We are told never to lie in life and particularly in an interview – but of course this is not possible. In a job interview, most of us will fail at this as soon as we are asked the inevitable question, so why do you want this job?
This is because in the main, we don’t want the job.
Most of us anyway.
Most people do jobs that they have to do and not choose to do. Jobs that if they won the lottery they would give up tomorrow. I met a bloke the other day who manages the television contracts for the ATP tour. So he gets to fly around the world and hang out with Rog and Raf. I grant you that this is a cool job. But most people do not have cool jobs.
Another lie we all commit in a job interview is that we don’t ask the questions that we would really like to ask. Like, what is the company’s policy on sick leave? Because I normally like to schedule a couple of weeks off each year with man flu and I can be shaky on Monday and Fridays.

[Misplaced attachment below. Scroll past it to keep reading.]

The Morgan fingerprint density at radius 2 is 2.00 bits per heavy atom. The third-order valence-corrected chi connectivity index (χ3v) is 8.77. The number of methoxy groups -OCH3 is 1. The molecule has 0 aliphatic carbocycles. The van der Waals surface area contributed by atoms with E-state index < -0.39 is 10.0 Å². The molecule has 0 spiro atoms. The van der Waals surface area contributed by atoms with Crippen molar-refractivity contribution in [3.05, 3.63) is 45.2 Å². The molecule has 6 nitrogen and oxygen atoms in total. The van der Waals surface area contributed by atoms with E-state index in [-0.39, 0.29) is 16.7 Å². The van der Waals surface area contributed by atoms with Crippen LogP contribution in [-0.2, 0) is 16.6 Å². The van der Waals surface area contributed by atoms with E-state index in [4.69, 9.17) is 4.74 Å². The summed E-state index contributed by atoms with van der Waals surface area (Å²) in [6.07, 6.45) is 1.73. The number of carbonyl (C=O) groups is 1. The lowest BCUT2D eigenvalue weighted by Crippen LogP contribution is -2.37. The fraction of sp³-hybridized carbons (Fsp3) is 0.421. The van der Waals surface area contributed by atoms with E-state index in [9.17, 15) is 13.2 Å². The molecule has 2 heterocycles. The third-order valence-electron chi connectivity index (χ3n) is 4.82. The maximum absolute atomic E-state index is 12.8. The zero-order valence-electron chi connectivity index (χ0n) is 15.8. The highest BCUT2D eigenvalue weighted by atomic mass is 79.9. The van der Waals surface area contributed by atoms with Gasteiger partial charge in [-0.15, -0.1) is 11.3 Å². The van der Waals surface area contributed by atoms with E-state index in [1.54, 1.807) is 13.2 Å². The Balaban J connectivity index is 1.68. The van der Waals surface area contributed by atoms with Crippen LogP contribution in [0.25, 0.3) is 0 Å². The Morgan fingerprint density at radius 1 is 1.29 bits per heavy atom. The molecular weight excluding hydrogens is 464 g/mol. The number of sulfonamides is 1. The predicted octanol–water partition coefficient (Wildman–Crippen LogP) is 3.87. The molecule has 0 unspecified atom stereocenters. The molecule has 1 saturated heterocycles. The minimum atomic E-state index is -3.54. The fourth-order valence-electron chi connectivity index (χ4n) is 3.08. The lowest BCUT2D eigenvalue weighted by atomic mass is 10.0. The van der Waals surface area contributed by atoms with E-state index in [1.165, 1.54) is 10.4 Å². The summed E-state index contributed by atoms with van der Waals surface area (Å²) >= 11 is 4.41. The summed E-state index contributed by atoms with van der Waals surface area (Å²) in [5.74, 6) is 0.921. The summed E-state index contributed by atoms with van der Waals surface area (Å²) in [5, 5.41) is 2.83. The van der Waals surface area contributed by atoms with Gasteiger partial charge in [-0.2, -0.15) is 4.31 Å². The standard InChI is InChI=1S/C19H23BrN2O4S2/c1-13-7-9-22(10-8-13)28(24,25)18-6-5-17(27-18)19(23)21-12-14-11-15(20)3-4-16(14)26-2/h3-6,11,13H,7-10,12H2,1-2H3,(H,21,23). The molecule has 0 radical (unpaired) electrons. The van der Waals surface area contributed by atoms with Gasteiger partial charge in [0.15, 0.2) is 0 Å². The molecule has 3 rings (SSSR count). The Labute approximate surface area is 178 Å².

I once openly lied in a job interview for Marks & Spencer. I was 16 and M&S was the place to work in the holidays. The interviewer wanted to know why I had not listed maths O level on my application form and rather than explaining that I had failed the exam, instead I plumped for explaining that I hadn’t taken it.
But isn’t maths mandatory and the interviewer’s eyebrow was raised.
Why didn’t you take it she asked? A fair question in the circumstances and floundering immediately, I quickly compounded an already bad situation.
I explained that I had missed a lot of the maths lessons and so it was decided that I should not take the exam.
At this her eye brow raised even higher – and well before this look has somehow caught on.
Why did you miss so many maths lessons?
‘Are you absent from school a lot then?’
No. Never. I am never ill and I never miss school. This is true but by now, it was too late.
I was in a hole from which I did not emerge. I did not get the job.
Of course, I should have just told the truth. I should have admitted that I had failed maths and so what? They had tills right?
So lesson learned. Don’t ever lie.
Well, not quite?
At the BBC recently, an executive asked me what I thought of the idea of having more women represented in comedy and I replied, ‘that I thought it was a wonderful idea and about time…’
Dominic Holland was approached and asked to write a piece on lying by the people who make Rice Krispies – and liking the campaign that they wish to carry on his site, he agreed.